Old -> New

Been working with Marlin over past few days. Mostly in my head.

The upgrade to GStreamer 0.10 has allowed me to rethink how everything fits together.

The old way

The old pipeline was two threads: The decoding thread, and the sink thread. The src passed it to the decoder which decoded it, passed it to audioconvert because we’re pretending we’re proaudio and so we want audio/x-raw-float.

After this we split the audio into mono streams. The Deinterleaver splits the data and creates a new src pad for each stream. As these pads are created we create the queue element and get a new sink pad on the sink. This increments the number of channels in the sink (duh) and also sets the number of channels on the sample that is associated with the sink.

This is quite annoyingly complicated and a lot of weird stuff went on in the sink to co-ordinate the incoming pads and link the pads.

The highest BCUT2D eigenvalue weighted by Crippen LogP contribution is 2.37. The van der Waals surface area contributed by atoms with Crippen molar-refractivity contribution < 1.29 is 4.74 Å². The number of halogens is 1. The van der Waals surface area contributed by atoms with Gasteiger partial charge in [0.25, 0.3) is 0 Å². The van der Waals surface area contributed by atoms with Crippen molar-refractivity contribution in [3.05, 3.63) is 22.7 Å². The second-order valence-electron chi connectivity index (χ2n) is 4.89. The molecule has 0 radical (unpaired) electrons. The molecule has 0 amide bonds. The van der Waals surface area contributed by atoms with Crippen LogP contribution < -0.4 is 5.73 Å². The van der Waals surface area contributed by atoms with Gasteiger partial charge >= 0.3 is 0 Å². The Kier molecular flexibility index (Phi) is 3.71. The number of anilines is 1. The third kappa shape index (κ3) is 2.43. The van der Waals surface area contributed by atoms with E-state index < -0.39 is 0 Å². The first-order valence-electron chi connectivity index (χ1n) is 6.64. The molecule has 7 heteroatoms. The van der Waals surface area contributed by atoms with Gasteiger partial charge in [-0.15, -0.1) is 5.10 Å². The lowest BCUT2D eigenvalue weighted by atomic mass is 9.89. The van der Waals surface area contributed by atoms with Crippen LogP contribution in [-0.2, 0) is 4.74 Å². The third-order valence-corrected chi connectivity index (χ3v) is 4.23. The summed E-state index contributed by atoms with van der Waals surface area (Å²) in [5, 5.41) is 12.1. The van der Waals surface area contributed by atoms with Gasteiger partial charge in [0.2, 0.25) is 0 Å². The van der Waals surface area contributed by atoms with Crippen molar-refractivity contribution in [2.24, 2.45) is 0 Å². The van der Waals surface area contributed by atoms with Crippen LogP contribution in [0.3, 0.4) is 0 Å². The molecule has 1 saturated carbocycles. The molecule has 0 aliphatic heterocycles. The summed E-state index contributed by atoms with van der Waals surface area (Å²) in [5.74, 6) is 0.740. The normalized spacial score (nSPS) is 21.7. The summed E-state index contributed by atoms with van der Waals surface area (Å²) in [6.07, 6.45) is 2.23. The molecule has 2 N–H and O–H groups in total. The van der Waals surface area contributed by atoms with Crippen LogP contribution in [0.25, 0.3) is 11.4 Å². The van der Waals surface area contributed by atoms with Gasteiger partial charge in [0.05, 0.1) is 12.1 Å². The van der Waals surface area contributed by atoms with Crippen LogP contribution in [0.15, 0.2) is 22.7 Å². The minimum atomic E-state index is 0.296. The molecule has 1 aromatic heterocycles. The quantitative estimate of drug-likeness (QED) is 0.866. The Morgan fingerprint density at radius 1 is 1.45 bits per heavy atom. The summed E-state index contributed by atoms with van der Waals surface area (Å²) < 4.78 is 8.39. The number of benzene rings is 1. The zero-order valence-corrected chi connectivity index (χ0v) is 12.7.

The new way

First thing to notice is one thread. wooo. Hopefully I won’t need any other threads but because I’ve not coded this yet I dunno.

The src and decoder do the same. However, the decoder isn’t linked to anything until it knows the number of channels/sample rate etc and creates the srcpad for it. Because we now know this when we create the rest of the pipeline, we can set the format on the sample associated with the load pipeline in one go, not first create one pad, set it to mono, create the second, stereo, third….etc like we used to. This means we can remove the logic for controlling the sample format away from the sink.

Audioconvert and deinterlacer do their same thing (although deinterlacer should be deinterleaver, but its 2am, so sue me.)

Now however, instead of having on sink that deals with the sample as a whole, we have a sink for each channel. Instead of having lots of sinkpads, this sink only has one, and doesn’t care about the other channels.


We can now associate a channel sink with a certain channel, which we couldn’t before. So even if we disconnect the pipeline, the left channel will still be connected to the left channel when we reconnect. Moving the sample logic simplifies whats going on a lot, and making each sink be mono allowed us (me) to use GstBaseSink which seems to deal with all the hard stuff for me. The sink code has shrunk from 800 lines to about 300. Wooo